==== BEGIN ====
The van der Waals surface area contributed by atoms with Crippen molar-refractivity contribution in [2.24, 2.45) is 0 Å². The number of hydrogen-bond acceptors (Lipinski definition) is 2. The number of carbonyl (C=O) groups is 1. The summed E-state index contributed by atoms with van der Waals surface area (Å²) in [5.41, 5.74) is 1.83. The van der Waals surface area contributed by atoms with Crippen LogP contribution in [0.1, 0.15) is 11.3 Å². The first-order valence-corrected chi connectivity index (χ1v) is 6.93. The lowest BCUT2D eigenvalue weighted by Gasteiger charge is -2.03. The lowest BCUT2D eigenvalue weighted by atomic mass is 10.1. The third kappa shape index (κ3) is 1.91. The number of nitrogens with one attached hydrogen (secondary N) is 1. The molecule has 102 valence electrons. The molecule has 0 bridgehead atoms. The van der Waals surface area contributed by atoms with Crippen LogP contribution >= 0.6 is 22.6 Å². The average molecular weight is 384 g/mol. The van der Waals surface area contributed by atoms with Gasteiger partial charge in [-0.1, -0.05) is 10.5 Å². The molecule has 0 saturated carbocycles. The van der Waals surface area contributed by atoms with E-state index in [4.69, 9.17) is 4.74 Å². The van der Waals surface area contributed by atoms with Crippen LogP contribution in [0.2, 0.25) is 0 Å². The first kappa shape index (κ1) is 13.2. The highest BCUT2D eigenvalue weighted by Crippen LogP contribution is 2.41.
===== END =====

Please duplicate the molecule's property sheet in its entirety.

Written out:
The van der Waals surface area contributed by atoms with Crippen molar-refractivity contribution in [2.24, 2.45) is 0 Å². The number of hydrogen-bond acceptors (Lipinski definition) is 2. The number of carbonyl (C=O) groups is 1. The summed E-state index contributed by atoms with van der Waals surface area (Å²) in [5.41, 5.74) is 1.83. The van der Waals surface area contributed by atoms with Crippen LogP contribution in [0.1, 0.15) is 11.3 Å². The first-order valence-corrected chi connectivity index (χ1v) is 6.93. The lowest BCUT2D eigenvalue weighted by Gasteiger charge is -2.03. The lowest BCUT2D eigenvalue weighted by atomic mass is 10.1. The third kappa shape index (κ3) is 1.91. The number of nitrogens with one attached hydrogen (secondary N) is 1. The molecule has 102 valence electrons. The molecule has 0 bridgehead atoms. The van der Waals surface area contributed by atoms with Crippen LogP contribution >= 0.6 is 22.6 Å². The average molecular weight is 384 g/mol. The van der Waals surface area contributed by atoms with Gasteiger partial charge in [-0.1, -0.05) is 10.5 Å². The molecule has 0 saturated carbocycles. The van der Waals surface area contributed by atoms with E-state index in [4.69, 9.17) is 4.74 Å². The van der Waals surface area contributed by atoms with Crippen LogP contribution in [0.2, 0.25) is 0 Å². The first kappa shape index (κ1) is 13.2. The highest BCUT2D eigenvalue weighted by Crippen LogP contribution is 2.41.